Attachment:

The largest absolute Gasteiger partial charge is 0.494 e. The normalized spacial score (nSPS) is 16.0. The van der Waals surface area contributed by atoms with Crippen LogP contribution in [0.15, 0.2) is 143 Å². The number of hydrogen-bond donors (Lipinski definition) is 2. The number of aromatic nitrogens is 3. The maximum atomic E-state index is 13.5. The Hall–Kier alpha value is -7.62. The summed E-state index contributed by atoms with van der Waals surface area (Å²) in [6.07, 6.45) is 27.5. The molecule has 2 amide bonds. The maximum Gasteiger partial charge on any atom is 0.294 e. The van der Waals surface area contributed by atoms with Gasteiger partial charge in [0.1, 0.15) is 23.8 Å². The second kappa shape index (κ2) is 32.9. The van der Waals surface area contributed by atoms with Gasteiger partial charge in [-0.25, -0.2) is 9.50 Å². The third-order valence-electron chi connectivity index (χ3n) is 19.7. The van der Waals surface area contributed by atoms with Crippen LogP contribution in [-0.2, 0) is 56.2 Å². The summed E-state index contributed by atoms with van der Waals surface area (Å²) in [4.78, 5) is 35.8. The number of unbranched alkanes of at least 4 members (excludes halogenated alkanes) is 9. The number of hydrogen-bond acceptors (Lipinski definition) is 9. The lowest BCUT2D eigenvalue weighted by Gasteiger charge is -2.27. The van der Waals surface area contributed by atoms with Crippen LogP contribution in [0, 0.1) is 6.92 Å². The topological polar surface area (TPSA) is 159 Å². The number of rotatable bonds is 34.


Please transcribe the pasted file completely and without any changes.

The largest absolute Gasteiger partial charge is 0.494 e. The normalized spacial score (nSPS) is 16.0. The van der Waals surface area contributed by atoms with Crippen LogP contribution in [0.15, 0.2) is 143 Å². The number of hydrogen-bond donors (Lipinski definition) is 2. The number of aromatic nitrogens is 3. The maximum atomic E-state index is 13.5. The Hall–Kier alpha value is -7.62. The summed E-state index contributed by atoms with van der Waals surface area (Å²) in [6.07, 6.45) is 27.5. The molecule has 2 amide bonds. The maximum Gasteiger partial charge on any atom is 0.294 e. The van der Waals surface area contributed by atoms with Gasteiger partial charge in [0.1, 0.15) is 23.8 Å². The second kappa shape index (κ2) is 32.9. The van der Waals surface area contributed by atoms with Gasteiger partial charge in [-0.25, -0.2) is 9.50 Å². The third-order valence-electron chi connectivity index (χ3n) is 19.7. The van der Waals surface area contributed by atoms with Crippen LogP contribution in [-0.2, 0) is 56.2 Å². The summed E-state index contributed by atoms with van der Waals surface area (Å²) in [4.78, 5) is 35.8. The number of unbranched alkanes of at least 4 members (excludes halogenated alkanes) is 9. The number of hydrogen-bond acceptors (Lipinski definition) is 9. The lowest BCUT2D eigenvalue weighted by Gasteiger charge is -2.27. The van der Waals surface area contributed by atoms with Crippen LogP contribution in [0, 0.1) is 6.92 Å². The topological polar surface area (TPSA) is 159 Å². The number of rotatable bonds is 34.